Causation and Prediction Challenge Analysis



The causation and prediction challenge started on December 15, 2007 and ended on April 30, 2008. Four tasks were proposed from various application domains. Each dataset included a training set drawn from a "natural" distribution and 3 test sets: one from the same distribution as the training set (labeled 0) and 2 corresponding to data drawn when an external agent is manipulating certain variables. The goal of the challenge was to predict as well as possible a binary target variable, whose value on test data was withheld. In addition, the participants were asked to provide the list of variables (features) they used to make predictions. The tasks were designed such that the knowledge of causal relationships between the predictive variables and the target should be helpful to making predictions. Causation and prediction are tied because manipulated variables, which are not direct causes of the target, may be more harmful than useful to making predictions. In the extreme case when all variables are manipulated, only the direct causes are predictive of the target. The effectiveness of causal discovery is assessed with a score, which measures how well the features selected coincide with the Markov blanket of the target for test set distribution. Part of our analysis is to observe under which condition this score is correlated with prediction accuracy.


Design and Analysis of the Causation and Prediction Challenge
Isabelle Guyon, Constantin Aliferis, Greg Cooper, André Elisseeff, Jean-Philippe Pellet, Peter Spirtes, and Alexander Statnikov; JMLR W&CP 3:1-33, 2008.


Left: Gavin Cawley and Yin-Wen Chang receiving their award from Isabelle Guyon. Right: Jianxin Yin receiving his award from Isabelle Guyon.

Description of the datasets:

We published a technical memorandum describing the datasets, how we created them, and some baseline results.
The data are available from the website of the challenge, where each dataset is described. Briefly:

Reference entries:

We searched for the entries, which obtained best Tscore among all the Reference entries, which were made with the knowledge of the true Markov blanket (Fscore=1). With a few exceptions, the Tscore reached is not statistically significantly different from the best among all entries, regardless of Fscore (see this table). The interesting exceptions are for SIDO0 and CINA1 where the best Tscore is reached by entries having Fscore~0.5, showing the robustness of these classifiers to a large number of distractors. The SIDO0 entry uses linear ridge regression and the CINA1 entry uses naive Bayes.

Learning Curves:

In Figure 1, we show the value of the best test set prediction score (Tscore) for predicting the target variable obtained by participants, as a function of number of days in the challenge. The Tscore used here is the area under the ROC curve. The datasets REGED and SIDO were introduced from the beginning of the challenge while CINA was introduced a month later and MARTI mid-way. We show as a thin line the performance level of the best Reference entry made by the organizers (using knowledge of causal relationships not available to the participants). We see that this value is closely reached by the participants by the end of the challenge for all 3 variant of REGED and MARTI whereas some improvement could still ne gained on SIDO1 and 2 and CINA1 and 2. Progresses are made by steps.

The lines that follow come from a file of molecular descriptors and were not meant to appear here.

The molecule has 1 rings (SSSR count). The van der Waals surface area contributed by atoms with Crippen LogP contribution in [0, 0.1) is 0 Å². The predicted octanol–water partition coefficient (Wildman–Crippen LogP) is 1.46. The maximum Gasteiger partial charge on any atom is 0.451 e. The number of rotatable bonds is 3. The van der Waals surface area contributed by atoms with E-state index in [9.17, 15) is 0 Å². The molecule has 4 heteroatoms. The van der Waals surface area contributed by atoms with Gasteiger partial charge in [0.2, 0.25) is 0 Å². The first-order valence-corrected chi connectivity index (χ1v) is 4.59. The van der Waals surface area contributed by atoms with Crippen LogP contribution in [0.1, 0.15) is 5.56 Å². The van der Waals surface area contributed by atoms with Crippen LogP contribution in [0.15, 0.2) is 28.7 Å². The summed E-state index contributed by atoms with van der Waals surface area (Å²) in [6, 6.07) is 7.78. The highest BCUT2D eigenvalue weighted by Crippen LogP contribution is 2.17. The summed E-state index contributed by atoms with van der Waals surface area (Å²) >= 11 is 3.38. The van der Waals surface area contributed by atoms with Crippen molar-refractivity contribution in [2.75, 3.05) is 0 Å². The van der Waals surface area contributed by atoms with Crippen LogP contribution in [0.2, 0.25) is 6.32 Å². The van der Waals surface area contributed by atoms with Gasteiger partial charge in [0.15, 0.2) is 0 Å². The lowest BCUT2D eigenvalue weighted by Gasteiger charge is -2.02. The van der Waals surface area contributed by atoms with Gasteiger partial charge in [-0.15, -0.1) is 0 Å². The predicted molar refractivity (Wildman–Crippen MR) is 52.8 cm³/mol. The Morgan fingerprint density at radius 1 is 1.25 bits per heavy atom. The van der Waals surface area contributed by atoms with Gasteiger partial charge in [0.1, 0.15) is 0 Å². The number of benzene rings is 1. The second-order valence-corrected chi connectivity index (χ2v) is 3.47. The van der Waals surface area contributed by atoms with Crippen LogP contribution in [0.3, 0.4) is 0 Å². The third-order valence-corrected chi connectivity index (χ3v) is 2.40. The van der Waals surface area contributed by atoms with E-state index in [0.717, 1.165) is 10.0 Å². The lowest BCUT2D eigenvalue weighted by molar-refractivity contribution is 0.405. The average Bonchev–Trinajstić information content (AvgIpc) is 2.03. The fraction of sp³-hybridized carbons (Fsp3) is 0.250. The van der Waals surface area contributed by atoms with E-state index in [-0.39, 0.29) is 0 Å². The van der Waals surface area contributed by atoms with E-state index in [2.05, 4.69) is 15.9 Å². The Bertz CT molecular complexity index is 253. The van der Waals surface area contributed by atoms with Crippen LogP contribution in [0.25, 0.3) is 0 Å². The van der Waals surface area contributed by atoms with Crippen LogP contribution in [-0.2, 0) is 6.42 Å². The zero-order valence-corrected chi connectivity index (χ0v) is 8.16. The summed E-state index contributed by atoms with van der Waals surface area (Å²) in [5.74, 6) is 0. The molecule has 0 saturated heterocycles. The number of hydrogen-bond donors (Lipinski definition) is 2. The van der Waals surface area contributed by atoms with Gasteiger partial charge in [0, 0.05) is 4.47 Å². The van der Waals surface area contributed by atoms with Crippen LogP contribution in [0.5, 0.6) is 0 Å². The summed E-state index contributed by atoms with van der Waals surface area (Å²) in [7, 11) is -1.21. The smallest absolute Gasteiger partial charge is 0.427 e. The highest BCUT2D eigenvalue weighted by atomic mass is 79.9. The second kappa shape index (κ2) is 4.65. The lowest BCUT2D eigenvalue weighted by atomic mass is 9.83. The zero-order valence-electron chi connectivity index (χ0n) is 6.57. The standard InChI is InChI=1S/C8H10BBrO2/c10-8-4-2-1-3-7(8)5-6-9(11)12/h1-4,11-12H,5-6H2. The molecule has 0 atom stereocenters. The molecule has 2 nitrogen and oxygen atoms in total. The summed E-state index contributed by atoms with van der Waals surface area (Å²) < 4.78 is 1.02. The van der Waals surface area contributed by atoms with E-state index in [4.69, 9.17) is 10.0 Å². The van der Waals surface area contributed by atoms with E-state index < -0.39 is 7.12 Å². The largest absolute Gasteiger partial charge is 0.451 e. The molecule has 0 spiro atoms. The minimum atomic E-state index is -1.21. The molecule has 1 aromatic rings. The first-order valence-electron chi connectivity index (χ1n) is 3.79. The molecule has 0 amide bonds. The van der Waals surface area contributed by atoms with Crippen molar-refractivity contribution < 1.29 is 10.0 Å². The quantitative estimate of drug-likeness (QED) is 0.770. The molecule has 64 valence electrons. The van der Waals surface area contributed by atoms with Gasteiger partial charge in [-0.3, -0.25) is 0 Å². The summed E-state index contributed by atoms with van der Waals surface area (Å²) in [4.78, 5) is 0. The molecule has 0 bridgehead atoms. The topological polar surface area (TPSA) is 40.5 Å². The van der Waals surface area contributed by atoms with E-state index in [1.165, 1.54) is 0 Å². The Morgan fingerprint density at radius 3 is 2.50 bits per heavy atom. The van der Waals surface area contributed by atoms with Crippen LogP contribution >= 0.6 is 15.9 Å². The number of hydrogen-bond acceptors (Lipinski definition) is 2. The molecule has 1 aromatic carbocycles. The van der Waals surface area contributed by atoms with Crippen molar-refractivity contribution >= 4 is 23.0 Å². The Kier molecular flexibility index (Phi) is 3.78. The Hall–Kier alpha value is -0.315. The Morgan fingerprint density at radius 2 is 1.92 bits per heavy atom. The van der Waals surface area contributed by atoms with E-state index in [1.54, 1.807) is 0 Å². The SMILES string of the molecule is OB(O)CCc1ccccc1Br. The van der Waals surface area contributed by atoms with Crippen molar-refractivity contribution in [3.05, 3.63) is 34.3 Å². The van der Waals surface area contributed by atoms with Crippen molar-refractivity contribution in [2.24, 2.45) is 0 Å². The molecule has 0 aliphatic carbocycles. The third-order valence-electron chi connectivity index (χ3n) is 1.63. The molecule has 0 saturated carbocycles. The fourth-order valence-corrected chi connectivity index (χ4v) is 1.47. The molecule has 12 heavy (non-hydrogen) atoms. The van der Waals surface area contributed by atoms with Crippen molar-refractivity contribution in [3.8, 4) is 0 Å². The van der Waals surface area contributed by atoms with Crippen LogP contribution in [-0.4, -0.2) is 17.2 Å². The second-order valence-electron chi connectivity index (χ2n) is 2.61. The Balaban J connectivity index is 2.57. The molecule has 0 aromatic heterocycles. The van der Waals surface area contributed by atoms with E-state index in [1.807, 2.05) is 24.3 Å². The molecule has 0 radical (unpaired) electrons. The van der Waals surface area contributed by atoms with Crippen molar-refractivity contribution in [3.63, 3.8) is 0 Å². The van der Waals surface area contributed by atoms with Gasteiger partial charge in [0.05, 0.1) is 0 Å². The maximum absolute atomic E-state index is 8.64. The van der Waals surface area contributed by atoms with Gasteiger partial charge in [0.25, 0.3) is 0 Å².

Learning curves

Figure 1: Leaning curves. The thin horizontal lines indicate the best achievable performance, knowing the causal relationships (solid line for set 0, dashed line for set 1, and dotted line for set 2.

Performance Histograms:

In Figure 2, the distribution of Tscores is represented by histograms of all the complete entries made throughout the challenge. The dashed vertical line represents the best Reference entry made by the organizers (using knowledge of causal relationships not available to the participants). The solid vertical line represents the best final entry made by the participants (only one final entry was allowed per participant). We note that the particpants did not always select their best entries as final submission, which indicates that the feed-back on performance they were getting on-line was not sufficient to perform model selection. Still, it may have biased the results, particularly on version 0 of the datasets, for which there is not a wide spread in results of the top ranking submissions. Hence, falling out of the top 25% was a strong indication of performance loss. We see that for the version 0 of the datasets, the Reference performances are reached. Hence, the on-line feed-back may have had the effect of pumping performance up. However, version 0 is the only one in which training data and test data have the same distribution. Hence cross-validation gives a very strong feed-back. Additionally, many more featurs are predictive in version 0 since, due to manipulations, a lot of features are made irrelevant in versions 1 and 2. We see no indication that "pumping" ocurred for versions 1 and 2. To further detect any potential "pumping" effect, we analyzed the progress of individual participants (see individual results). We notice that for version 0, the top 2 quatiles are very close to one another. Towards the end of the challenge, the entries oscillate over and under the top quartile line, giving very strong feed-back to the participants. Also, as the number of entries grow, the top quartile values are drifting up, so participants having entered late in the game did not succeed in catching up and benefit from this feed-back.


Figure 2: Histograms of Tscores. 

Analysis of results by dataset: